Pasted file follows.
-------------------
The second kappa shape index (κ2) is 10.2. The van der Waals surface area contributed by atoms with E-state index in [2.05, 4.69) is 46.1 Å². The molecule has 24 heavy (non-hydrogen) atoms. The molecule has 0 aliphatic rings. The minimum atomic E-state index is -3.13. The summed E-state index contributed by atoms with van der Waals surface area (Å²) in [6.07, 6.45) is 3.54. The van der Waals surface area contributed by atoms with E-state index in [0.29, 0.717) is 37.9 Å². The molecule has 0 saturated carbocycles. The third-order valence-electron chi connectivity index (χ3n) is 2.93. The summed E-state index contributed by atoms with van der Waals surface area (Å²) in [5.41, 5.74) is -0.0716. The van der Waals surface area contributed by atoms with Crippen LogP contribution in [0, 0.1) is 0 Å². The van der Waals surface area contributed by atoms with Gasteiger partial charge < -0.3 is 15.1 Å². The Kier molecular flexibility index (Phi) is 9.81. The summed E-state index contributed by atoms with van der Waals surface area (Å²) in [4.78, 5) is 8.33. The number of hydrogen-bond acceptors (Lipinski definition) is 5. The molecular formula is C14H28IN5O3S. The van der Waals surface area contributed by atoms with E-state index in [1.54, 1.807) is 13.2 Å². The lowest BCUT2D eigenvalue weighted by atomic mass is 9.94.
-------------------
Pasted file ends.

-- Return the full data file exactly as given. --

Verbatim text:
The second kappa shape index (κ2) is 10.2. The van der Waals surface area contributed by atoms with E-state index in [2.05, 4.69) is 46.1 Å². The molecule has 24 heavy (non-hydrogen) atoms. The molecule has 0 aliphatic rings. The minimum atomic E-state index is -3.13. The summed E-state index contributed by atoms with van der Waals surface area (Å²) in [6.07, 6.45) is 3.54. The van der Waals surface area contributed by atoms with E-state index in [0.29, 0.717) is 37.9 Å². The molecule has 0 saturated carbocycles. The third-order valence-electron chi connectivity index (χ3n) is 2.93. The summed E-state index contributed by atoms with van der Waals surface area (Å²) in [5.41, 5.74) is -0.0716. The van der Waals surface area contributed by atoms with Crippen LogP contribution in [0, 0.1) is 0 Å². The van der Waals surface area contributed by atoms with Gasteiger partial charge < -0.3 is 15.1 Å². The Kier molecular flexibility index (Phi) is 9.81. The summed E-state index contributed by atoms with van der Waals surface area (Å²) in [4.78, 5) is 8.33. The number of hydrogen-bond acceptors (Lipinski definition) is 5. The molecular formula is C14H28IN5O3S. The van der Waals surface area contributed by atoms with E-state index in [1.54, 1.807) is 13.2 Å². The lowest BCUT2D eigenvalue weighted by atomic mass is 9.94.